Office Of Justice Programs Technical Assistance And Training Program

Audit Report No. 04-40
September 2004
Office of the Inspector General

Appendix 5

Technical Assistance and Training Grants
Summary of Performance Measures - BJA

Purpose of GrantEvaluation MethodBased on the grantee's evaluation method, can the OJP measure program performance or impact?
American Prosecutors' Research Institute (APRI)
Provided grantees (who planned, implemented, and enhanced community prosecution programs), access to APRI support, expert guidance, and information in order to be successful in developing and implementing a more comprehensive criminal justice concept that fit their individual jurisdictions. Between January 14, 2000, and September 26, 2001, the OJP awarded the grantee a total of $2,061,559.Conducted surveys and provided evaluation forms to recipients.No36
Search Group, Inc.
Assisted courts in upgrading existing systems and in developing integrated systems with other courts and justice system agencies, as well as developing peer-to-peer support relationships among state court and justice system management information system (MIS) managers and directors. In addition, the grant allowed for a comprehensive program of technical assistance to aid non-automated courts. As of February 15, 2001, the grantee was awarded a total of $2,500,000 to provide technical assistance to improve the general level of knowledge and understanding of court information system management.Provided surveys to recipients to obtain feedback as to whether the technical assistance was useful.No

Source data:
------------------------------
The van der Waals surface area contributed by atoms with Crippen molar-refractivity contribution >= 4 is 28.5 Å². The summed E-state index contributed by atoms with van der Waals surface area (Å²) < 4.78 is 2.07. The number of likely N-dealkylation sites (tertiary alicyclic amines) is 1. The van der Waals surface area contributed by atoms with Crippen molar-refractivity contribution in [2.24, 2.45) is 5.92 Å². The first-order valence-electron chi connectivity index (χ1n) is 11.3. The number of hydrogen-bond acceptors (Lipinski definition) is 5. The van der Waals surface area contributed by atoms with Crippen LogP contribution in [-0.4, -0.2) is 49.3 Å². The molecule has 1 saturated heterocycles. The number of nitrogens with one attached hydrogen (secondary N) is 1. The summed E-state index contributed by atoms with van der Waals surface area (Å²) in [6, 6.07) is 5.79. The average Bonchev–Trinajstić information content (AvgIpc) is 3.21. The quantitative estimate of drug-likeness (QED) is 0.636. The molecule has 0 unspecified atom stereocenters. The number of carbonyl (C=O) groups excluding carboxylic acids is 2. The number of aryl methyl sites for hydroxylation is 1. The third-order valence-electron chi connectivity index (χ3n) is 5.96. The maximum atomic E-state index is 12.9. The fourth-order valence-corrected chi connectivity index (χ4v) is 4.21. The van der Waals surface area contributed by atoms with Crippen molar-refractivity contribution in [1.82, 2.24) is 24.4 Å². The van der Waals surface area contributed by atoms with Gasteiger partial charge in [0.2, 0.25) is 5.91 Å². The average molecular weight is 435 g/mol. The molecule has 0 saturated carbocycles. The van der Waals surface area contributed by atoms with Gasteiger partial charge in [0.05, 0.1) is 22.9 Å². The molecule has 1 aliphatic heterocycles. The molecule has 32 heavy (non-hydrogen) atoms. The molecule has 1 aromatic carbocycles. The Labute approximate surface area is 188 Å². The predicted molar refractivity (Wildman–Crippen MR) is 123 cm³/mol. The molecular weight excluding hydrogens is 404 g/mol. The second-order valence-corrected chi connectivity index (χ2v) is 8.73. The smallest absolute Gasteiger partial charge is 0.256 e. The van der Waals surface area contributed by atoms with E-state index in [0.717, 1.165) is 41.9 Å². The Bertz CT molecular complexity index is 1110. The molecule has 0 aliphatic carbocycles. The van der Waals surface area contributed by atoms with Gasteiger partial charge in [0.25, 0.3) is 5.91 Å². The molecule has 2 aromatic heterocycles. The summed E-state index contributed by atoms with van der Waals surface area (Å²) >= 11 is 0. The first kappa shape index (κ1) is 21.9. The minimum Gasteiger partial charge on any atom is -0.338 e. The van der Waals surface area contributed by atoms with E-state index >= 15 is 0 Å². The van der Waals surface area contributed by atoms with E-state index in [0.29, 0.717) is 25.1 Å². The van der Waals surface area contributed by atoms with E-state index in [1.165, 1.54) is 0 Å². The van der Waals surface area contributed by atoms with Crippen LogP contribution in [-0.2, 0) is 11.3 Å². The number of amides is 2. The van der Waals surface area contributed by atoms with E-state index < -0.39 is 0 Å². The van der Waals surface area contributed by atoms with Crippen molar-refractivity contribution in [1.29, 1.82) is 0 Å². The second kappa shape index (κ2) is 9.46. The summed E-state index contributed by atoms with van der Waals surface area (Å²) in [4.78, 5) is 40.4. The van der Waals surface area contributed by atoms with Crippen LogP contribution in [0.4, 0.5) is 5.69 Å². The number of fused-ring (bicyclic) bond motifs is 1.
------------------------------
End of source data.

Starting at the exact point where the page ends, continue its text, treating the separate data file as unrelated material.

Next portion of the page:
National Council of Juvenile & Family Court Judges
Provided training and technical assistance for jurisdictions that were developing, improving, or enhancing juvenile drug courts. As of September 30, 2001, the grantee was awarded a total of $2,904,655 to equip jurisdictions with the knowledge and skills to strengthen their efforts in providing effective treatment to juveniles by promoting the abilities and potential of the child, encouraging abstinence, and reducing recidivism.Provided evaluation forms to trainees to determine whether the training was useful. Provided recipients with surveys to rate the technical assistance.No
National American Indian Court Judges Association
Established an online resource for tribes by identifying and developing online tools and resources for daily support and technical assistance for tribal justice systems. Between March 2000 and September 2003, the grantee was awarded a total of $1,442,112 to implement and enhance online technical assistance.Program recipients were given the opportunity to evaluate the technical assistance or training services. Grantee will make changes to program based on evaluation results.No
Fund for the City of New York
Provided training and technical assistance to Drug Court Grant Program recipients and to the drug court field in general. Between September 1998 and February 2002, the grantee was awarded a total of $1,839,269 to host roundtable forums, develop and conduct educational courses, create and distribute printed material and publications, develop an Internet website, assist in developing drug court MIS, and conduct sit visits at the Brooklyn Treatment Court.Individual training program evaluation forms were completed on-site by participants. Staff reviewed and summarized comments and calculated average evaluation scores.No
Doe Fund, Inc.